Leading debt advice charity StepChange is to launch its Covid Payment Plan (CVPP) in mid-November, designed to give people more time before being required to resume full repayments on their debts. The plan was developed after consultation with HM Treasury and the lending sector.

The CVPP essentially provides for a year-long transition back to full levels of repayment. If clients are unable to scale back up to full repayments over the 12-month term of the CVPP, then they may instead transition into longer-term debt solutions.

The Plan will not be used for any clients with an existing County Court Judgement or decree. StepChange admits that it cannot guarantee that entering into the Plan will not damage the client’s credit rating; and Advice Scotland has said that it believes the Scottish Government’s Debt Arrangement Scheme is a superior arrangement for anyone resident in Scotland.

StepChange estimates two million people are currently unable to meet their full contractual repayment commitments as a result of financial difficulties that can be attributed to Covid-19.

Phil Andrew, chief executive of StepChange. said:

“What’s driven our approach is the recognition that, within our own toolbox, most of the existing solutions that we could provide are long-term strategies to enable people to tackle entrenched problem debt – they were not designed to cope with the short, sharp, temporary debt shock that so many people have uniquely experienced due to the pandemic.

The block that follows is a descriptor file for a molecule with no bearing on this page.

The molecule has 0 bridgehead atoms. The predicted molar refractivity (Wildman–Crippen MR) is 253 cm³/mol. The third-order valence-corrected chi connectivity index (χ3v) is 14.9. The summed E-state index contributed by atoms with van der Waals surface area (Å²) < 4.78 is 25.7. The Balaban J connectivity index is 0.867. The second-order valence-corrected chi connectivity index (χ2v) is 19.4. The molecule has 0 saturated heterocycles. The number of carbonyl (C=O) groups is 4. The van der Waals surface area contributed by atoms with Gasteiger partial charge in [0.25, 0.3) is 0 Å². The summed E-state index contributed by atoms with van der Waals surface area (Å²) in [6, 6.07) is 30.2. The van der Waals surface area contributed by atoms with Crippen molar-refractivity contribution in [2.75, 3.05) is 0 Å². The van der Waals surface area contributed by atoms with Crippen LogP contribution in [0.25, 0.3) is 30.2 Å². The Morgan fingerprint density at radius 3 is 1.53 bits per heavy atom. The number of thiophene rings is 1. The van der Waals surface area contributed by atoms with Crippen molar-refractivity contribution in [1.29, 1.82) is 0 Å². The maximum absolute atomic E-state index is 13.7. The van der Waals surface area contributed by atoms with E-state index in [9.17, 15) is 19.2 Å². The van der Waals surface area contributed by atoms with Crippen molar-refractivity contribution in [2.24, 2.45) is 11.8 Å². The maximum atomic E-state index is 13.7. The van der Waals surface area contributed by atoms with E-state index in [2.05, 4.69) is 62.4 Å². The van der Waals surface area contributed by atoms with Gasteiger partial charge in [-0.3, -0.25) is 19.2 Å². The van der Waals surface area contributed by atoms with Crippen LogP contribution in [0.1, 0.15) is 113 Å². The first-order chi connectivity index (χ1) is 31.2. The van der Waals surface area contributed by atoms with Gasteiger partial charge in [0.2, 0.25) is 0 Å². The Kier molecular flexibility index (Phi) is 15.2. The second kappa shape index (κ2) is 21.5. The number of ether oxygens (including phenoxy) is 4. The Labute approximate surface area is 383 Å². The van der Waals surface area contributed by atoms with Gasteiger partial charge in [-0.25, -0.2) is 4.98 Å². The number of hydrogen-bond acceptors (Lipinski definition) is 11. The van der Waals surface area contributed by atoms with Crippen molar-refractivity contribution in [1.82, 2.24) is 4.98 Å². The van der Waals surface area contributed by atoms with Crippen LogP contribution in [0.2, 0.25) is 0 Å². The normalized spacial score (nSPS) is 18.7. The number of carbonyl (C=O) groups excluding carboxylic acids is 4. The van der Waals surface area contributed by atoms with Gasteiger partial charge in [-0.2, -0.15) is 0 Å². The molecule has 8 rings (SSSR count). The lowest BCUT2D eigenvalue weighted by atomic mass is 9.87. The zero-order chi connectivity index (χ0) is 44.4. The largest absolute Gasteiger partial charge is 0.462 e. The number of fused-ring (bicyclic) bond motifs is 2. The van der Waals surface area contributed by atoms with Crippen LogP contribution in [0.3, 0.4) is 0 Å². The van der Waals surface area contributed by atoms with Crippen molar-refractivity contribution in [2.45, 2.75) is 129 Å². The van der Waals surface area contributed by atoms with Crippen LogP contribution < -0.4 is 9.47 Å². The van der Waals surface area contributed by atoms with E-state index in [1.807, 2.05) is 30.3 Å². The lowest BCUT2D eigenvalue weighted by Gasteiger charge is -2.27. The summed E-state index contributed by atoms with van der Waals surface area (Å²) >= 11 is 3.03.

We hope that the CVPP will make a valuable contribution to the transition to recovery, both for households and for the wider economy.”

Lorna Allan, CIO of StepChange, said:

“The coronavirus pandemic has created a period of widespread financial instability for households, with many people receiving unforeseen knocks to their finances. That’s why we have developed CVPP, a product to help those who need to get back on their feet quickly. In a similar way to longer-term payment plans, StepChange will work with CVPP applicants to determine the number of creditors they have, what they owe, and what they are able to pay.

StepChange will then liaise with all creditors on behalf of the client, who will be required to make one single payment per month to StepChange as per their agreed plan for the next 12 months – with the option to leave or to switch to a different debt solution if their circumstances change during that period.”

John Glen MP, economic secretary to the Treasury, welcomed the StepChange initiative by saying:

“It’s important that people who are struggling with a temporary hit to their finances can access tailored support and so I welcome StepChange’s Covid Payment Plan, which will help people get back on to a stable financial footing in a shorter time frame.”

Regardless of whether borrowers choose to use the services of a debt charity, the onus is on

lenders and other credit providers to provide the necessary tailored support to any borrowers who are in financial difficulty as a result of the pandemic.

The information shown in this article was correct at the time of publication. Articles are not routinely reviewed and as such are not updated. Please be aware of the facts, circumstances or legal position may change after publication of the article